Behind the walls of Eureka School

Eureka School to be transformed into a Civil Rights museum
Eureka School to be transformed into a Civil Rights museum.
Eureka School to be transformed into a Civil Rights museum.
Updated: Dec. 6, 2018 at 9:45 PM CST
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HATTIESBURG, MS (WDAM) - Eureka School serves as a focal point of history and heritage for African Americans in the Hattiesburg community, according to

The 97-year-old building is in the process of being transformed into a civil rights museum by the Hattiesburg Convention Commission, with help from supporters such as the EUROHA (Eureka-Royal Street-Rowan-Hattiesburg High Schools) Alumni Association, which donated $10,000 to the building renovation process in the 1990s.

“Fabulous. It was our, all in all, this was it. This was your chance,” said former Eureka School student Charles Brown. “This building was the third brick building built for black students in Mississippi.”

Brown attended Eureka School for nine years from 1948 to 1957. He remembers sitting in the classrooms of Eureka like it was yesterday.

“At the end of each school year, each class, except seniors, had to give a school closing program, a play or something, and they were all held in this auditorium,” said Brown.

In 2005, the State of Mississippi designated Eureka School as a historic landmark in Hattiesburg.

The school was opened in the 1920s and was one of only two brick high schools created for African Americans in Mississippi.

According to Hattiesburg Eureka, the union school housed grades 1 through 12 from 1921 to 1949 under Lead Principal W.H. Jones, the first principal at Eureka.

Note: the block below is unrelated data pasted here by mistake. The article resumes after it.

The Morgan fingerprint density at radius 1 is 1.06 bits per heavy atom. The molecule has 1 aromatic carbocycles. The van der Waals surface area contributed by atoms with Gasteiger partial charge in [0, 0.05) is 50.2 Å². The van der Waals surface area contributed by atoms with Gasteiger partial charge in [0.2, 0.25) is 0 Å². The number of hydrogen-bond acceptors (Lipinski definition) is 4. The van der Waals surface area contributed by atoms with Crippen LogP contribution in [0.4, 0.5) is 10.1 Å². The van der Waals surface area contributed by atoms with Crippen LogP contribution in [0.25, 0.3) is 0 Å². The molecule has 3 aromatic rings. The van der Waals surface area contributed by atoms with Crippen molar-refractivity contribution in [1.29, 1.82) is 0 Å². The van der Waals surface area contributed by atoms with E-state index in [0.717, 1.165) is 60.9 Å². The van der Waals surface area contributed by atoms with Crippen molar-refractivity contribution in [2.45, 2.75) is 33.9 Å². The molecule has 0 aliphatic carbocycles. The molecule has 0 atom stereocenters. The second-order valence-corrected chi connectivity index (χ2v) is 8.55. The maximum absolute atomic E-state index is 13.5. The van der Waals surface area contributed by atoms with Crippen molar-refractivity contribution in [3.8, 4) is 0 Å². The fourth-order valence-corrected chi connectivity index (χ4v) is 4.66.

The website defines Eureka as not only a union school, but the unifying element and most significant educational and social resource for the African American community during the 1921 to 1949 time period.

The enrollment of Eureka began with about 800 students and grew to 1,400 students in 1947, according to Hattiesburg Eureka.

Community members tell us that during that time, there were so many students interested in being enrolled at Eureka that it became overcrowded and possibly a health issue. That all changed after the opening of Rowan High School in 1949.

By renovating Eureka, the Hattiesburg Convention Commission believes it will allow the Pine Belt to see and walk through history.

“We need to set that stage, and we will tell that story of where they lived in the Pine Belt area,” said Rick Taylor, Executive Director of the Hattiesburg Convention Commission. “It’s the brainchild of EUROHA Alumni Association.”

Management tells us that Eureka School will be used as a museum to showcase the past. The civil rights museum is expected to open its doors in 2020.

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